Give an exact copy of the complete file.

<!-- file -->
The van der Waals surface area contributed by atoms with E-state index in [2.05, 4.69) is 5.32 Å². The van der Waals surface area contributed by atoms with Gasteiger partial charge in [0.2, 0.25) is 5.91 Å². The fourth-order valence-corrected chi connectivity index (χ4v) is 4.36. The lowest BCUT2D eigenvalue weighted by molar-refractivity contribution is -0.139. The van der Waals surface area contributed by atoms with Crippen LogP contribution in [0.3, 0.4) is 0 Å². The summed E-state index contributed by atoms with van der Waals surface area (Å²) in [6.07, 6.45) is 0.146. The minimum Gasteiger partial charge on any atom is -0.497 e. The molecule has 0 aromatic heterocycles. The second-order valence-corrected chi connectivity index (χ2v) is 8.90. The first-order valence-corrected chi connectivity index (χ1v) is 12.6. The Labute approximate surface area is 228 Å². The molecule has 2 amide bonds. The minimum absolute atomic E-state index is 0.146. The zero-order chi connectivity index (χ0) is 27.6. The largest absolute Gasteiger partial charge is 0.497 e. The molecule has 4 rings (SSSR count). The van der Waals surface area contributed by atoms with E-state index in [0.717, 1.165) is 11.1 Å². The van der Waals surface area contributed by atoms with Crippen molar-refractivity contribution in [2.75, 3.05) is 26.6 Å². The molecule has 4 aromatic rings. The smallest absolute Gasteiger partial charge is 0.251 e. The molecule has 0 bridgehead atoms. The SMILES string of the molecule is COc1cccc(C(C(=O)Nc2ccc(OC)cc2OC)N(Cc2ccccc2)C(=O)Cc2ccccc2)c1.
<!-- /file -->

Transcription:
The van der Waals surface area contributed by atoms with E-state index in [2.05, 4.69) is 5.32 Å². The van der Waals surface area contributed by atoms with Gasteiger partial charge in [0.2, 0.25) is 5.91 Å². The fourth-order valence-corrected chi connectivity index (χ4v) is 4.36. The lowest BCUT2D eigenvalue weighted by molar-refractivity contribution is -0.139. The van der Waals surface area contributed by atoms with Crippen LogP contribution in [0.3, 0.4) is 0 Å². The summed E-state index contributed by atoms with van der Waals surface area (Å²) in [6.07, 6.45) is 0.146. The minimum Gasteiger partial charge on any atom is -0.497 e. The molecule has 0 aromatic heterocycles. The second-order valence-corrected chi connectivity index (χ2v) is 8.90. The first-order valence-corrected chi connectivity index (χ1v) is 12.6. The Labute approximate surface area is 228 Å². The molecule has 2 amide bonds. The minimum absolute atomic E-state index is 0.146. The zero-order chi connectivity index (χ0) is 27.6. The largest absolute Gasteiger partial charge is 0.497 e. The molecule has 4 rings (SSSR count). The van der Waals surface area contributed by atoms with E-state index in [0.717, 1.165) is 11.1 Å². The van der Waals surface area contributed by atoms with Crippen molar-refractivity contribution in [2.75, 3.05) is 26.6 Å². The molecule has 4 aromatic rings. The smallest absolute Gasteiger partial charge is 0.251 e. The molecule has 0 bridgehead atoms. The SMILES string of the molecule is COc1cccc(C(C(=O)Nc2ccc(OC)cc2OC)N(Cc2ccccc2)C(=O)Cc2ccccc2)c1.